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Tuesday, 6 March, 2018 - 11:00
Event Location: 

Goldsmiths' Lecture Room 1

Prof Kazuto Akagi from the Advanced Institute for Materials Research, Tohoku University, Japan.

Finding relationship between structure and property is one of the essential subjects in materials science. However, it is still difficult to notice what is the structural motifs or hierarchical information characterizing complex systems. Computational homology based on “persistent homology” is a powerful framework to detect and describe the “shape” in discrete data such as atomic configurations or pixel images. The obtained geometrical information is contracted as a two-dimensional map called “persistence diagram (PD)”, in which birth and death of N-dimensional holes are recorded.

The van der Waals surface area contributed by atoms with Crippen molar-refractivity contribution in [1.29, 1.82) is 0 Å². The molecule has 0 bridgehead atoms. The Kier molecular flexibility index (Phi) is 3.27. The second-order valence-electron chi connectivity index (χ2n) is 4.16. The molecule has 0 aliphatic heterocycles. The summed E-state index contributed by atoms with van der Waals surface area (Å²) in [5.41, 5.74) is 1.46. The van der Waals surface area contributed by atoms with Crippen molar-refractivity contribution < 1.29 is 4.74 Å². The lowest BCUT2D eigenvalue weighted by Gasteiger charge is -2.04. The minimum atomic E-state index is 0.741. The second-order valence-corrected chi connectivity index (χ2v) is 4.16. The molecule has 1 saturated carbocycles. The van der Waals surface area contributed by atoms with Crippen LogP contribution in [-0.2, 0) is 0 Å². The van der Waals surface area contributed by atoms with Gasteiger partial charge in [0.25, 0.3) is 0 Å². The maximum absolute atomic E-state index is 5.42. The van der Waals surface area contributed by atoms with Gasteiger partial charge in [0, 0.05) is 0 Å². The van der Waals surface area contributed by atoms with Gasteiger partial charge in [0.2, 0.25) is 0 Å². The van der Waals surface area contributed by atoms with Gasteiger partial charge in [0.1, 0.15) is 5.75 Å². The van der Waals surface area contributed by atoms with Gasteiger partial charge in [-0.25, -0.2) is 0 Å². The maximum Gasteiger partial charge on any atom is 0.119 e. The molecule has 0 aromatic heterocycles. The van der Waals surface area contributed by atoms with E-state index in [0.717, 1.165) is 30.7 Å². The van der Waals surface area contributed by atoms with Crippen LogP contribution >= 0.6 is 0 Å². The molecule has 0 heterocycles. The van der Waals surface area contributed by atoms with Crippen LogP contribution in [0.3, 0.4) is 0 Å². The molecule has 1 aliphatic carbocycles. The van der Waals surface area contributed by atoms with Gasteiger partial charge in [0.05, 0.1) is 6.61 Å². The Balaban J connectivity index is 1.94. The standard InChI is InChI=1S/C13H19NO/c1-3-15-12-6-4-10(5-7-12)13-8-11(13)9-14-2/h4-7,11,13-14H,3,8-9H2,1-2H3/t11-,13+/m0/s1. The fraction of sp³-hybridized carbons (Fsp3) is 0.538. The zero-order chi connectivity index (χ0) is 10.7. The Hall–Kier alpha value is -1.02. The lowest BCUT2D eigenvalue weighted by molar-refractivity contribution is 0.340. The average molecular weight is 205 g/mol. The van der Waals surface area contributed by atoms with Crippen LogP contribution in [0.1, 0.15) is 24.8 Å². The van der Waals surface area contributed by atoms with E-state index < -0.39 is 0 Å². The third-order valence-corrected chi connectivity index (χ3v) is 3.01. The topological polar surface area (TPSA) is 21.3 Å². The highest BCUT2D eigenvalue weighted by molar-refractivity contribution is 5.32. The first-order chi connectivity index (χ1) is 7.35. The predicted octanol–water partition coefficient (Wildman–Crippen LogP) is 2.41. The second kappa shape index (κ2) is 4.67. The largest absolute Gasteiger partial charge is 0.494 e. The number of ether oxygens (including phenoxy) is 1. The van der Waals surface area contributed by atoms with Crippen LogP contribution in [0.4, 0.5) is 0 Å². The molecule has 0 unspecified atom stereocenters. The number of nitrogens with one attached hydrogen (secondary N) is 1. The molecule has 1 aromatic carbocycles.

From the view point of materials science, the advantage of this mathematical method is summarized as follows: (1) Detecting hidden order in the system. (2) Providing “finger prints (or descriptors)” of complex systems. (3) Enabling us to treat “inverse problems”.

 In this talk, Prof Akagi will introduce the key points of computational homology for materials scientists. After that, we will see how it works in the analysis of molecular dynamics simulations and experimentally observed images, respectively.